A second contact 24 in the double-throw switch 18 may be connected to the pole 19 upon operation of the switch when it is desired to operate the second appliance. A conductor 25 connects the second contact 24 to a second appliance 26 such as a garbage disposer to supply electrical energy to the motor or other functional and control circuits thereof. A further wire 27 completes the circuit to conductor 16 of the power cord 11 as previously.

FIG. 3 shows the upper portion of a batchfeed garbage disposer corresponding to the second electrical appliance 26 of FIG. 1 and incorporating the circuitry thereof. The line switch 18 is shown operated by a plunger 28 which is cammed by the stopper assembly 29 of the disposer unit. The conductor wire 17 leads to the pole of the switch 18, while the conductor 21 leads from the normally closed contact 20 of the switch 18 to the other electrical appliance in the kitchen module and conductor 25 leads from the normally open contact 24 in the switch 18 to one side of the motor circuit of the garbage disposer 26. When the switch plunger 28 is operated by a cam 30 on the rotatable stopper assembly 29, the contact 20 is disconnected from the pole 19 and the contact 24 is connected thereto as previously described.

The invention of the present disclosure may also be employed in the alternative embodiment shown in FIG. 2 where a double-pole, double-throw switch is used to connect both conductors of the power cord 11 to one or the other of the electrical appliances. In describing this form of the invention like reference numerals will be used where possible with the addition of a prime mark if needed to develop any differences in identification. In this form of the invention, a double-pole, double-throw switch 18' has a first pole 19a connected to one conductor 16 of the power cord 11 and a second pole 19b connected to the second conductor 17 of said power cord. The switch 18' has two normally closed contacts 20a and 20b which connect respectively to the poles 19a and 19b. The contacts 20a and 20b are connected to the first electrical appliance 22 via conductors 21' and 23' as shown.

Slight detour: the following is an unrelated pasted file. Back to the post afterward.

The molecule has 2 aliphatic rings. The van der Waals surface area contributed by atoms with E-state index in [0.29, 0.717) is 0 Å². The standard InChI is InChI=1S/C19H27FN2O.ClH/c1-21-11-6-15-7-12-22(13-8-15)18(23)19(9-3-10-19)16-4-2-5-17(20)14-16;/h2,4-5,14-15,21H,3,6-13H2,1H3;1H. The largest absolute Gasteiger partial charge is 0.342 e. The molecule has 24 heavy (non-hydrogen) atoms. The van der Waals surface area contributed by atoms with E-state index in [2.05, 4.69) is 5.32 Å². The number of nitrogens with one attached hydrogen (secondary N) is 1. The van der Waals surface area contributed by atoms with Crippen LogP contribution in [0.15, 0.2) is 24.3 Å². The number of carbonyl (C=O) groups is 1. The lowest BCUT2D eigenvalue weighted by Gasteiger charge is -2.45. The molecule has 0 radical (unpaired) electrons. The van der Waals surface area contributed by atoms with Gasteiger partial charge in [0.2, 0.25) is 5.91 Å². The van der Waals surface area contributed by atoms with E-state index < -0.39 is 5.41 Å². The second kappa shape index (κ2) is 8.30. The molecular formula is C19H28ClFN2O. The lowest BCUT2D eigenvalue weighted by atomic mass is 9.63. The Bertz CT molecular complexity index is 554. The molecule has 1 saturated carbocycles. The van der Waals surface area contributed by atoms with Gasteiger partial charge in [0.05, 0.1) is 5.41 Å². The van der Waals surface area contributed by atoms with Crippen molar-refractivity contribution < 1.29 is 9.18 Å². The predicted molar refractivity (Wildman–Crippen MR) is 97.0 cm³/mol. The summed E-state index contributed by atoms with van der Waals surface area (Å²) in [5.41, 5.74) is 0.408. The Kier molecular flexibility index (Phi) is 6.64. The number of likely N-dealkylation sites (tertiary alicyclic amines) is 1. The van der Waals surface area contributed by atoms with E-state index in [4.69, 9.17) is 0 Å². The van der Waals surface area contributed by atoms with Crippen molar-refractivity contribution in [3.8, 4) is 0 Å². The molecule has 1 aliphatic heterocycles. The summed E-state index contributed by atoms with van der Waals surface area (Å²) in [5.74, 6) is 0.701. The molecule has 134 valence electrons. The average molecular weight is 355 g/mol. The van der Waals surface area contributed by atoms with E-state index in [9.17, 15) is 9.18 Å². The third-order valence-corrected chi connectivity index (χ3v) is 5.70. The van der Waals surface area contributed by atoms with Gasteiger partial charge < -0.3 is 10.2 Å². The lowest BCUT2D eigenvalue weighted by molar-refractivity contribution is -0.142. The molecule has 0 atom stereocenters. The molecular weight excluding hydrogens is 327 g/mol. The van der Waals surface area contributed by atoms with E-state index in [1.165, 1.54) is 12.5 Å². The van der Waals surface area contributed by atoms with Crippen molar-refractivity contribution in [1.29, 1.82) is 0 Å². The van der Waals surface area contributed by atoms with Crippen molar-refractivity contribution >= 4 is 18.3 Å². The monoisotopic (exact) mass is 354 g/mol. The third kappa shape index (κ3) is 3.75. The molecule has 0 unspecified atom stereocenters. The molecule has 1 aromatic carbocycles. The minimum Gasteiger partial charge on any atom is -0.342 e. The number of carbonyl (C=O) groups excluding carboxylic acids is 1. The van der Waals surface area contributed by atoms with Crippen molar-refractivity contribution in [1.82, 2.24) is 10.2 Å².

The other set of contacts 24a and 24b in the switch 18', which are normally open, are connected via conductors 27' and 25' to the second electrical appliance 26 in the manner previously described. When the switch plunger 28 is actuated, the poles 19a and 19b are disconnected from the contacts 20a and 20b to the first appliance 22 and are connected instead to contacts 24a and 24b to energize the second electrical appliance 26.

The double-pole, double-throw switch 18' may be employed in the same manner as the single pole, double throw switch 18 shown in FIG. 3, but there would be six wires leading to the switch rather than three as shown in FIG. 3.

Switches 18 or 18' may also be employed in connection with electrical appliances other than batchfeed garbage disposers by mounting same in a wall adjacent the module unit or on another place on the module. Such other arrangements would be particularly suitable for continuous feed garbage disposers or the like.

Although various modifications might be suggested by those versed in the art, it should be understood that I wish to embody within the scope of the patent warranted hereon all such modifications as reasonably and properly come within the scope of my contribution to the art.

Patent Citations
Cited PatentFiling datePublication dateApplicantTitle
US2813534 *May 14, 1956Nov 19, 1957Gen ElectricKitchen apparatus combination
US3119046 *May 15, 1958Jan 21, 1964Edward M UsherOff-on indicator for three-way switch circuit
US3538341 *Nov 20, 1968Nov 3, 1970Westinghouse Electric CorpAppliance with variable speed control
US3695519 *Nov 6, 1970Oct 3, 1972Westinghouse Electric CorpHopper assembly for batch disposer
Referenced by
Citing PatentFiling datePublication dateApplicantTitle
US4687948 *Mar 21, 1986Aug 18, 1987American Standard Inc.Dual mode controller for assigning operating priority of two loads
US7533917Apr 3, 2006May 19, 2009International Truck Intellectual Property Company, LlcIntegrated kitchen unit for a mobile vehicle
U.S. Classification307/38, 134/115.00G
International ClassificationH02J3/14
Cooperative ClassificationY10T307/461, Y04S20/242, Y02B70/3266, Y02B70/3225, H02J3/14, Y04S20/222
European ClassificationH02J3/14